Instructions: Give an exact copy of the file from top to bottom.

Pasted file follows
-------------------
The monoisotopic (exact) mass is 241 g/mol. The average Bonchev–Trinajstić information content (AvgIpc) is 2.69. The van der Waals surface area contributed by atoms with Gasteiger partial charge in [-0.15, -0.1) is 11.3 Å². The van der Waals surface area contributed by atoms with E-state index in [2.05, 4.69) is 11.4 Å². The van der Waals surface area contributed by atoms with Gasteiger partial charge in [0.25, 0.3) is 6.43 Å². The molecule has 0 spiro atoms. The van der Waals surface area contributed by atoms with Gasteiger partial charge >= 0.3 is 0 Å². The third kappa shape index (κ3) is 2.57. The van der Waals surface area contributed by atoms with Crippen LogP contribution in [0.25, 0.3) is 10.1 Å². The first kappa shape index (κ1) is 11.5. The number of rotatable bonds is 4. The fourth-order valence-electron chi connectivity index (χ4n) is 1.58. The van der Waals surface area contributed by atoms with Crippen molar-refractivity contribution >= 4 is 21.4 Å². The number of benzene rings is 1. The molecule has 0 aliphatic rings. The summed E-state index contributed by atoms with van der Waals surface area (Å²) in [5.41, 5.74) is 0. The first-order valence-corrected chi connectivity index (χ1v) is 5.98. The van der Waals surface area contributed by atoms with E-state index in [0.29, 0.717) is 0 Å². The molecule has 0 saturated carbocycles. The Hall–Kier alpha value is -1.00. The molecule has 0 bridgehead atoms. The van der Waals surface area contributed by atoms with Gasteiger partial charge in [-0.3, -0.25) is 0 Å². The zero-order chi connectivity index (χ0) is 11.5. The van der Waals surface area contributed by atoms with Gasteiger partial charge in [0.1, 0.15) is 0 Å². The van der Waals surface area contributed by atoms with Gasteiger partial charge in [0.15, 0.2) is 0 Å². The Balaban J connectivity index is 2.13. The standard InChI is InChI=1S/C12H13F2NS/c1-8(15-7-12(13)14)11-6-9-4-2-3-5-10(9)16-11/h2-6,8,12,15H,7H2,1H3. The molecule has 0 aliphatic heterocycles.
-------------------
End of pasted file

The monoisotopic (exact) mass is 241 g/mol. The average Bonchev–Trinajstić information content (AvgIpc) is 2.69. The van der Waals surface area contributed by atoms with Gasteiger partial charge in [-0.15, -0.1) is 11.3 Å². The van der Waals surface area contributed by atoms with E-state index in [2.05, 4.69) is 11.4 Å². The van der Waals surface area contributed by atoms with Gasteiger partial charge in [0.25, 0.3) is 6.43 Å². The molecule has 0 spiro atoms. The van der Waals surface area contributed by atoms with Gasteiger partial charge >= 0.3 is 0 Å². The third kappa shape index (κ3) is 2.57. The van der Waals surface area contributed by atoms with Crippen LogP contribution in [0.25, 0.3) is 10.1 Å². The first kappa shape index (κ1) is 11.5. The number of rotatable bonds is 4. The fourth-order valence-electron chi connectivity index (χ4n) is 1.58. The van der Waals surface area contributed by atoms with Crippen molar-refractivity contribution >= 4 is 21.4 Å². The number of benzene rings is 1. The molecule has 0 aliphatic rings. The summed E-state index contributed by atoms with van der Waals surface area (Å²) in [5.41, 5.74) is 0. The first-order valence-corrected chi connectivity index (χ1v) is 5.98. The van der Waals surface area contributed by atoms with E-state index in [0.29, 0.717) is 0 Å². The molecule has 0 saturated carbocycles. The Hall–Kier alpha value is -1.00. The molecule has 0 bridgehead atoms. The van der Waals surface area contributed by atoms with Gasteiger partial charge in [-0.3, -0.25) is 0 Å². The zero-order chi connectivity index (χ0) is 11.5. The van der Waals surface area contributed by atoms with Gasteiger partial charge in [0.1, 0.15) is 0 Å². The van der Waals surface area contributed by atoms with Gasteiger partial charge in [0.15, 0.2) is 0 Å². The Balaban J connectivity index is 2.13. The standard InChI is InChI=1S/C12H13F2NS/c1-8(15-7-12(13)14)11-6-9-4-2-3-5-10(9)16-11/h2-6,8,12,15H,7H2,1H3. The molecule has 0 aliphatic heterocycles.